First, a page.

The following period, was that fatal one, that brought in universal darkness on the face of the whole church of Christ, and on Scotland with the first of them; which, as it received very early Christianity, so it was with the first corrupted with Antichristianism: for that mystery of iniquity that had been long working, till he who letted [hindered] was taken out of the way, found Scotland ripe for it when it came; which, while the Dragon did persecute the woman in the wilderness, did valiantly repel his assaults; but when the Beast did arise, to whom he gave his power, he prevailed more by his subtlety, than his rampant predecessor could do by his rage. Scotland could resist the Roman legions, while heathenish, but not the Roman locusts, when Antichristian. At his very first appearance in the world, under the character of Antichrist, his harbinger Palladius brought in Prelacy to Scotland, and by that conveyance the contagion of Popery; which hath always been, as every where, so especially in Scotland, both the mother and daughter, cause and effect, occasion and consequence of Popery. These rose, stood and lived together, and sometimes did also fall together; and we have ground to hope, that they shall fall again; and their final and fatal is not far off. Whatever difficulty authors do make, in calculating the Epocha of the 42 months of Antichrist’s duration in the world, because of the obscurity of his first rise; yet there needs not be much perplexity in finding out that Epocha in Scotland, nor so much discouragement from the fancied permanency of that kingdom of wickedness. For if it be certain, as it will not be much disputed; that Popery and Prelacy came in by Palladius, sent legate by Pope Celestine, about the year 450: then if we add 42 months, or 1260 prophetical days, that is, years, we may have a comfortable prospect of their tragical conclusions. And though both clashings and combinations, oppositions and conjunctions, this day may seem to have a terrible aspect, portending a darker hour before the dawning; yet all these reelings and revolutions, though they be symptoms of wrath incumbent upon us for our sins, they may be looked upon, through a prospect of faith, as presages and prognosticks of mercy impendent [impending] for his name’s sake, encouraging us, when we see these dreadful things come to pass in our day, to lift up our heads, for the day of our redemption draweth nigh. This dark period continued nigh about 1100 years, in which though Christ’s witnesses were very few, yet he had some witnessing and prophesying in sackcloth all the while. Their testimony was the same with that of the Waldenses and Albigenses, stated upon the grounds of their secession, or rather abstraction from that mystery Babylon, mother of harlots, Popery and Prelacy, for their corruption in doctrine, worship, discipline and government. And did more particularly relate to the concerns of Christ’s priestly office, which was transmitted from the Culdees to the Lollards, and by them handed down to the instruments of reformation, in the following period. Their testimony indeed was not active, by way of forcible resistance against the sovereign powers; but passive, by was of confession and martyrdom, and sufferings and verbal contendings, and witnessings against the prevailing corruptions of the time. And no wonder it should be so, and in this someway different from ours, because that was a dispensation of suffering, when Antichrist was on the ascendant, and they had no call or capacity to oppose him any other way, and were new spirited for this passive testimony, in which circumstances they are an excellent pattern for imitation, but not an example for confutation of that principle of defensive resistance, which they never contradicted, and had never occasion to confirm by their practice. But, as in their managing their testimony, their manner was someway different from ours on this respect; so they had by far the advantage of us, that their cause was so clearly stated upon the greatest heads of sufferings, having the clearest connection with the fundamentals of religion; yet we shall find in this period our heads of suffering someway homologated, if we consider,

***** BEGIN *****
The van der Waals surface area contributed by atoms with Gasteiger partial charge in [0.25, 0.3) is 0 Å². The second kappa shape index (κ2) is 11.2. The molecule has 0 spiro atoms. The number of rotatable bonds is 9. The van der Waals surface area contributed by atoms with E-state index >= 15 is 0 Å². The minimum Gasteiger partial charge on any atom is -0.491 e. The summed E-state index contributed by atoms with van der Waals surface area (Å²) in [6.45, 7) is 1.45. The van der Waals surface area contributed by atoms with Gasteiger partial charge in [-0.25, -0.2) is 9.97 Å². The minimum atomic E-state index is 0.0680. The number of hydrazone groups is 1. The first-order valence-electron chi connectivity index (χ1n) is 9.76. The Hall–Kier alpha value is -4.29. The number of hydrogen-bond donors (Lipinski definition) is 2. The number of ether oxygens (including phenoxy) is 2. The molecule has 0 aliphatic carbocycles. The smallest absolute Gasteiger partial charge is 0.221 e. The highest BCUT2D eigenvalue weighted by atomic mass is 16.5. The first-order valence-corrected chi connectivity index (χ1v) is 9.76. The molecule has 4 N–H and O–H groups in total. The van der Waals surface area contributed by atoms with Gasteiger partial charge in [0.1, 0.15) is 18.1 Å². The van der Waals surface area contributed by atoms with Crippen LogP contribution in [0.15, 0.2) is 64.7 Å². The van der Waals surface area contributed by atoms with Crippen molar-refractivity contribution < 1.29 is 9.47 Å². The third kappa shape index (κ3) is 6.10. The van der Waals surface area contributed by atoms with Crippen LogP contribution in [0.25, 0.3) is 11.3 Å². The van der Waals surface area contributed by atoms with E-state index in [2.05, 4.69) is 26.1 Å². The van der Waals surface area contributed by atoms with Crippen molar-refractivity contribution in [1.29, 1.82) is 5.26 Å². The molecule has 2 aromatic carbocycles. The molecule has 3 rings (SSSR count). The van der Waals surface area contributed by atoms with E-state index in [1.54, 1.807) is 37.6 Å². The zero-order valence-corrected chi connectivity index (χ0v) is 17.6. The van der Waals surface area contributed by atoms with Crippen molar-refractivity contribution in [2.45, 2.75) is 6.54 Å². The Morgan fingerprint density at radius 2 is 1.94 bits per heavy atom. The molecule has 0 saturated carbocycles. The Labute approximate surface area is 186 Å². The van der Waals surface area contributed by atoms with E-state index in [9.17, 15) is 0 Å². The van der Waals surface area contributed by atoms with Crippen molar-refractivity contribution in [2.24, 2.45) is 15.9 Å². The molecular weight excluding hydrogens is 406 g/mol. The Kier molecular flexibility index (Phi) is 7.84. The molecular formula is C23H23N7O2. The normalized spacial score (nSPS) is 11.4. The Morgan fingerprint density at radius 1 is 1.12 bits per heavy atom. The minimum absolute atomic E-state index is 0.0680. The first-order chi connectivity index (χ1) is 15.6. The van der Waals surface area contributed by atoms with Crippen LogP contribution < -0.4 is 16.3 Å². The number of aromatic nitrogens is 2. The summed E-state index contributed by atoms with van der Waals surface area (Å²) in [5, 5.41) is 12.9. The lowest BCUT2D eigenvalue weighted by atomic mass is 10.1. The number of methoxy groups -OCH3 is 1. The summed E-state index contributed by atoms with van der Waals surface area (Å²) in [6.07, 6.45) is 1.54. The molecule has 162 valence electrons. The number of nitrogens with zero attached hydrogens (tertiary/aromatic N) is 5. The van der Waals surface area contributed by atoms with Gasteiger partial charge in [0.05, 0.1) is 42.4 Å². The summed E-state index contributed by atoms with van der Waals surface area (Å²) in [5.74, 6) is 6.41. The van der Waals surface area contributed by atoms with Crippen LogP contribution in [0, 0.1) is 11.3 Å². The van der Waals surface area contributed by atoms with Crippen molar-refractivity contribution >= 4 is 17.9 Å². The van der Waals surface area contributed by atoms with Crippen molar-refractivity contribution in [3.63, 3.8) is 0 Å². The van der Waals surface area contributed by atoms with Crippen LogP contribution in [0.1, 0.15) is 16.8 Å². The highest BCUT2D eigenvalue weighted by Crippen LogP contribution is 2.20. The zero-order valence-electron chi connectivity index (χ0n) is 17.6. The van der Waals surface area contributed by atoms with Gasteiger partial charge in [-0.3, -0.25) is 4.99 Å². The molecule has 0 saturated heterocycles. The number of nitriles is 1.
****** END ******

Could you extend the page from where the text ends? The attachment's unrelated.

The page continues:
I. That as they did faithfully keep and contend for the word of Christ’s patience under that dispensation, in asserting and maintaining both the verity of Christ’s doctrine, and the purity of his worship, by testifying against the corruptions, errors, idolatries and superstitions of Popery; so they did constantly bear witness against the usurpation and tyrannical domination of the Antichristian prelates. And as the Culdees did vigorously oppose their first introduction, and after-aspiring domination, as well as the corruptions of their doctrine, as we have the contendings of eminent witnesses recorded from age to age; in the fourth and fifth age, Columbe, Libthac, Ethernan, Kintogerne or Mungo; in the sixth and seventh age, Colmanus, Clemens and Samson, with others; in the eighth and ninth age, Alcuin, Rabanus Maurus, Joannes Scotus AErigena, are noted in history. And the Lollards, by their examinations and testimonies, are found to have witnessed against the exercise of their power, and sometimes against the very nature of their power itself: so in their practice, they condemned Prelacy as well as Popery, in that their ministers did in much painfulness, poverty, simplicity, humility and equality, observe the institutions of our Lord. And so far as their light served, and had occasion to inquire into this point, they acknowledged no officer in the house of God, superior to a preaching minister, and according to this standard, they rejected and craved reformation of exorbitant Prelacy. And it is plain, that they were frequently discovered, by discountenancing and withdrawing from their superstitions and idolatrous worship; for all which, when they could not escape nor repel their violence, they cheerfully embraced and endured the flames.